This is exhausting work, but I believe it will be worth it.  I believe I can create a sense of stability and security for myself. And I believe that my family and my relationships will reflect that.  I’m scared and sad and tired a lot of the time, but I’m consistently hopeful.  I have the opportunity, the support, and the power to change something I thought would never change. And as I come to the end of my college tenure, ready to approach life and work in a completely new way there, it seems a fitting time to leave behind this old shell of myself that no longer serves any useful purpose.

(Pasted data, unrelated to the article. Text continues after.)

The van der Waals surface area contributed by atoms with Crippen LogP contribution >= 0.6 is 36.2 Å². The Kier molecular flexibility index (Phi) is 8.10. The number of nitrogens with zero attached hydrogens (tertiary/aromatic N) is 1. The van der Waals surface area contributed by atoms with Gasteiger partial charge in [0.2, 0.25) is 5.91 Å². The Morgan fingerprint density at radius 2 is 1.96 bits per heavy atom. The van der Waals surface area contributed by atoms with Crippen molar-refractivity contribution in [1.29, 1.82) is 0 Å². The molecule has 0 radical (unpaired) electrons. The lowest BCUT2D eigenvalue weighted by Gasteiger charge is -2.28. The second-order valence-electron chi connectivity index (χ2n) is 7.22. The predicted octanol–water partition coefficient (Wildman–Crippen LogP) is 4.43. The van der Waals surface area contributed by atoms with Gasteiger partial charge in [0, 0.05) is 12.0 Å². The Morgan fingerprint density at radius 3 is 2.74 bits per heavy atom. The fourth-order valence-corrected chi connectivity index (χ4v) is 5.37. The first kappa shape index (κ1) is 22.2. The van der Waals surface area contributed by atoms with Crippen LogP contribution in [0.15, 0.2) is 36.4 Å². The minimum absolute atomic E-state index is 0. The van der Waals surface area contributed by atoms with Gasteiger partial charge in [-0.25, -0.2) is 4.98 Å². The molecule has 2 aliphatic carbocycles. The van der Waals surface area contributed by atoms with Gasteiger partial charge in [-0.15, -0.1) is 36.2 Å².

I’m sharing all of this because my intention is to be open and honest about mental health in a real, tangible way.  I know I am not the only one who has a struggle.  I know that other parents of kids with CF, people who have had toxic relationships, traumas, anxiety, and depression, have been here.  I know that I am not an outlier, and I know that my openness and ability to put these things in to words is a gift I am both inspired and obligated to share.   Admitting that I have a problem with these things is the first step, right?  So here’s my admission.  I own this issue.  Going forward, I’ll talk more about my particular mental health struggles, trauma, anxiety, therapy, and my successes and failures.  There’s no need  to keep our human experiences shrouded in shame and secrecy, and I’m nothing if not a mouthpiece.